Most important restaurants in America
(Credit: Courtesy Animal)
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Los Angeles, CA
In the history of American cooking, Jon Shook and Vinny Dotolo will probably go down as the guys who introduced stoner cuisine to the masses. Their signature dishes, like Buffalo-style pig tails, melted petite Basque cheese with chorizo, and foie gras biscuits and gravy, may share an entry with Doritos Locos Tacos and deep-fried Twinkies. That would be a shame. Animal's food is smart, not smart-ass. Every dish is generous and freewheeling, but also exacting, disciplined, and balanced—in other words, very unstoner. By serving a menu of upscale munchies in a gritty, minimalist space in the old Jewish neighborhood of Fairfax, the two also changed the dining culture in L.A., making food, not the scene, the centerpiece. Not bad for a pair of self-made chefs, who deserve to be remembered for creating dishes rooted in satisfaction and comfort—no matter why you crave them.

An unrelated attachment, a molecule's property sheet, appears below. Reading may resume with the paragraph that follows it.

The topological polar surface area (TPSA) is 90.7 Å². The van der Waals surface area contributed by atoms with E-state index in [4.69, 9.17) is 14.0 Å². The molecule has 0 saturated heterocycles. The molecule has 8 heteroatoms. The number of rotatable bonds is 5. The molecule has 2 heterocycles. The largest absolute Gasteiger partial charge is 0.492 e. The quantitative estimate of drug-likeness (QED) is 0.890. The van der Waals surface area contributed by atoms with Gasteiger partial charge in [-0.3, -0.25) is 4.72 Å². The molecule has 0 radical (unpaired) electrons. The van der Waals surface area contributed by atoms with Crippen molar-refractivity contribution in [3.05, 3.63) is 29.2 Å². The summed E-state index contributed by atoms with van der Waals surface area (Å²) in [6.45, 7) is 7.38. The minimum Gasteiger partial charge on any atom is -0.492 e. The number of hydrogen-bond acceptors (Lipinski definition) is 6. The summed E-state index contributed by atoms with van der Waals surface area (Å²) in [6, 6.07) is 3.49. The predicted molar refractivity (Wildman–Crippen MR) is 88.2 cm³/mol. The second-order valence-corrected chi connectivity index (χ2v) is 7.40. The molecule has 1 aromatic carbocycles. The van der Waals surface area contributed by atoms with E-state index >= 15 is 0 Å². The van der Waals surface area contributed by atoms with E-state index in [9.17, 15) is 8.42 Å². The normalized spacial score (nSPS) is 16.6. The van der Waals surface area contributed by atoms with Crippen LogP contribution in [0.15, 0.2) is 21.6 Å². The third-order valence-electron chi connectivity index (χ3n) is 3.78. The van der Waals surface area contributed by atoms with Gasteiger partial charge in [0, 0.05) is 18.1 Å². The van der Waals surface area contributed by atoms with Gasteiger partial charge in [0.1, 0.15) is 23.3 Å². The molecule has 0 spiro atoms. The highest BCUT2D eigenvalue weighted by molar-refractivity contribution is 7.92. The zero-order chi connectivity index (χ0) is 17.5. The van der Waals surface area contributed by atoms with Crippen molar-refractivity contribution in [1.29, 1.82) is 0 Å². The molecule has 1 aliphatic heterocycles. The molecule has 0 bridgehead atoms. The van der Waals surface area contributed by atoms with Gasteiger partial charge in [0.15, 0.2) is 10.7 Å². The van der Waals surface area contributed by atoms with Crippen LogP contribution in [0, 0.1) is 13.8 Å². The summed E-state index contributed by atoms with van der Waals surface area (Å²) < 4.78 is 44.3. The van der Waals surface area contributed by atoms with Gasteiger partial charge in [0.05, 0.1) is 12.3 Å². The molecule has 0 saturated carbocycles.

(Credit: Matt Duckor)
New York City and beyond
David Chang wasn't the first to transform brussels sprouts from a side to a star. He wasn't a pioneer when it came to playing any music he wanted, and loudly. Backless chairs and no tablecloths were nothing new. And his world-renowned pork buns? Chang admits he ripped those off. But Michael Jordan wasn't the first guy to dunk, either. What Chang did was put it all together and turn a tiny East Village storefront into the most important restaurant brand of the past decade—on his own terms. Momofuku is fun, unexpected, and full of attitude (too bad if you want something served "on the side"). The food avoids easy categories, and it is always evolving. Pork buns and ramen led to bo ssäm, crudo, and Fuji apple kimchi with jowl bacon, each dish addictive and, above all, on the leading edge of where food was—and is—going. Chang's empire, which has expanded to include Noodle Bar, Ssäm Bar, Ko, Milk Bar, Má Pêche, and Booker and Dax, plus spots in Sydney and Toronto, has changed our dining culture for good (and for the better). I know because I see it—and taste it—every time I eat out.